The Office for National Statistics (ONS) reported a 5.6% increase in deaths in England and Wales in 2015 - the greatest annual increase for half a century. Whilst these figures are set against a backdrop of a longstanding decrease, January 2017 saw a 21% increase in deaths compared with January 2016 (2). An increasing older and frailer population means more people dying each year, and increasingly complex populations using services.

Of all deaths, three quarters are expected with individuals experiencing an end of life (EOL) phase with a life limiting long term illness (LLLTI) – 530,000 died in 2015 England and Wales, so almost 400,000 could have benefited from EOLC services (3–6). Whilst EOLC is generally well regarded nationally, reports and research frequently identify sub-standard care in the EOLC settings (7–10). The Parliamentary and Health service Ombudsman’s report Dying without dignity (2015) outlined some key themes related to EOL care shortcomings. These included poor recognition of the dying process, poor symptom control, poor communication and inadequate out of hours services (10).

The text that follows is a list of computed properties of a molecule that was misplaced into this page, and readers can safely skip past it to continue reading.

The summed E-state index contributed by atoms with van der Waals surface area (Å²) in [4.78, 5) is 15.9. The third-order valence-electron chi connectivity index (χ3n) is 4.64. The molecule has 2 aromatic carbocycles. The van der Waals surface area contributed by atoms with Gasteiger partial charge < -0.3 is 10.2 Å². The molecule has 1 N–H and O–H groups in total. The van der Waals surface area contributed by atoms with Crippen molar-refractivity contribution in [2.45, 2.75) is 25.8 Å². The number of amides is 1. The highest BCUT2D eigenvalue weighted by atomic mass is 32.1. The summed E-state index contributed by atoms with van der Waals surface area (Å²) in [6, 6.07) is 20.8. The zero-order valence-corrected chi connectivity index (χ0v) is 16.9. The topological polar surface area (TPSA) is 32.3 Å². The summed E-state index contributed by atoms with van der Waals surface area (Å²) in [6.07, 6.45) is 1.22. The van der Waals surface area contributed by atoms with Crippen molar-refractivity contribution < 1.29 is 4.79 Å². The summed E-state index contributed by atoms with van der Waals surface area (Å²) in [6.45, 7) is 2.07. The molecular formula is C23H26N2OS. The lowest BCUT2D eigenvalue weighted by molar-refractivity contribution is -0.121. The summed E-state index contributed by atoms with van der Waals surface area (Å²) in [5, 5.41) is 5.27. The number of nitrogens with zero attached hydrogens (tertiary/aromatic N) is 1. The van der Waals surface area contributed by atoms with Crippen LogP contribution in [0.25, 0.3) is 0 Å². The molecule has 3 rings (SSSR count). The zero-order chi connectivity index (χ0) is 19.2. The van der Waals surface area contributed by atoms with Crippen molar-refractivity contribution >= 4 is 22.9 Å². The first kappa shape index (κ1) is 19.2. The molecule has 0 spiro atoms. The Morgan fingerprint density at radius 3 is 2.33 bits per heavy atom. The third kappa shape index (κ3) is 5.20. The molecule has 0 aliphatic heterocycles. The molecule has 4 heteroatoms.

This JSNA will explore what is known about palliative and end of life care (EOLC), which groups of individuals use these services, and what we know about services in Nottinghamshire. Recommendations will be made based upon the findings the JSNA, and offer an insight into overarching issues that act as barriers to good EOLC.  

Unmet need and gaps